Like any good action film hero, Karl Wood had a quest: to publish a book of sketches and paintings of all the remaining mills still standing in post-Second World War Britain. This ambitious mission took him from Cornwall, to the Isle of Wight, to the Shetland Isles and everywhere in between as he dedicatedly sought to preserve, in attractive pen and ink drawings, the fast-declining remnants of these once-grand stalwarts of British heritage. He is seen outside West Mill, Smarden in the newspaper cutting.
He wasn’t quite an Oscar winner and never graced the red carpet, but Wood did receive some recognition in the newspapers of the time: the pictures attached show cuttings from Home Chat (1935) and from the Yorkshire Post (1940) – the latter of which tells about Wood’s mission to visit the mill on South Havra, a tiny remote Scottish island. You can read more about this adventure in the Gem article itself here.
A less well-publicised and rather closer to home debacle of Wood’s occurred in the summer of 1945, on a trip to sketch Bursledon Windmill near Southampton, Hampshire. From Wood’s account, it appears that he had asked the owner for permission to draw his mill before commencing his art, but was rather rudely rejected.
'Caretaker woman positively refused my painting this from the field and we had to do it looking through a hole in the hedge. This was the most flagrant rudeness I've ever experienced, save once, in painting mills. Mrs Bailey was the name'.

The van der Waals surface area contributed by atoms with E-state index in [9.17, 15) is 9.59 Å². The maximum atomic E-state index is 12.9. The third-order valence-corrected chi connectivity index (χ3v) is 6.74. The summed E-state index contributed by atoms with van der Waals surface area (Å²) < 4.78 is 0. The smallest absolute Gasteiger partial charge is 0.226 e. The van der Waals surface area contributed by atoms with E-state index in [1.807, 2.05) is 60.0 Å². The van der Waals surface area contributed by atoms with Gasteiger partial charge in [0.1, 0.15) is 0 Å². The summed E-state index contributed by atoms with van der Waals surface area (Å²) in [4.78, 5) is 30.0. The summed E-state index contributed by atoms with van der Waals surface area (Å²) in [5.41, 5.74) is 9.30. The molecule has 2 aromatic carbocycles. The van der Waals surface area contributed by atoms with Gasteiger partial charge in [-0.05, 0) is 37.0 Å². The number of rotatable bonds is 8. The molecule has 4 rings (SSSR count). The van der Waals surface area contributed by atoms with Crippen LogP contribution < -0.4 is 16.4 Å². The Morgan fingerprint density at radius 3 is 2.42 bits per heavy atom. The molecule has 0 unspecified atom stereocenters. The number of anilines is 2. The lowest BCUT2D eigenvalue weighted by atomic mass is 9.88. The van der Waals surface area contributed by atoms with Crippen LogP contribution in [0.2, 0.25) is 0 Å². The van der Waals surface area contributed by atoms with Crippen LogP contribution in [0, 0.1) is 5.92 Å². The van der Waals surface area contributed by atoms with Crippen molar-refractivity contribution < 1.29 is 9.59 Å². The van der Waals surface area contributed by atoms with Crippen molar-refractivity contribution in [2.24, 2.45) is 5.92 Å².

Not to be deterred and refusing to allow such a discourteous person to stop him on his mission, Wood simply left the field and instead, painted the mill whilst looking through a hole in the hedge!
The manner in which the account is written builds a picture of Wood’s eccentric character and guile. He was clearly very irritated by this exchange, even going to far as to name and shame the mill’s owner.
Another of his trips, however, went even more awry – whoever thought that an innocent expedition to draw windmills could end in being thrown in gaol?!
Read the full Gems of the Archive article here and find out how a life of many parts was spun together like an interwoven story plot, taking you on a journey embroiled in drama, scandal – and mills.
If you would like to be sure you do not miss future posts in this series, why not sign up to our regular e-newsletter here.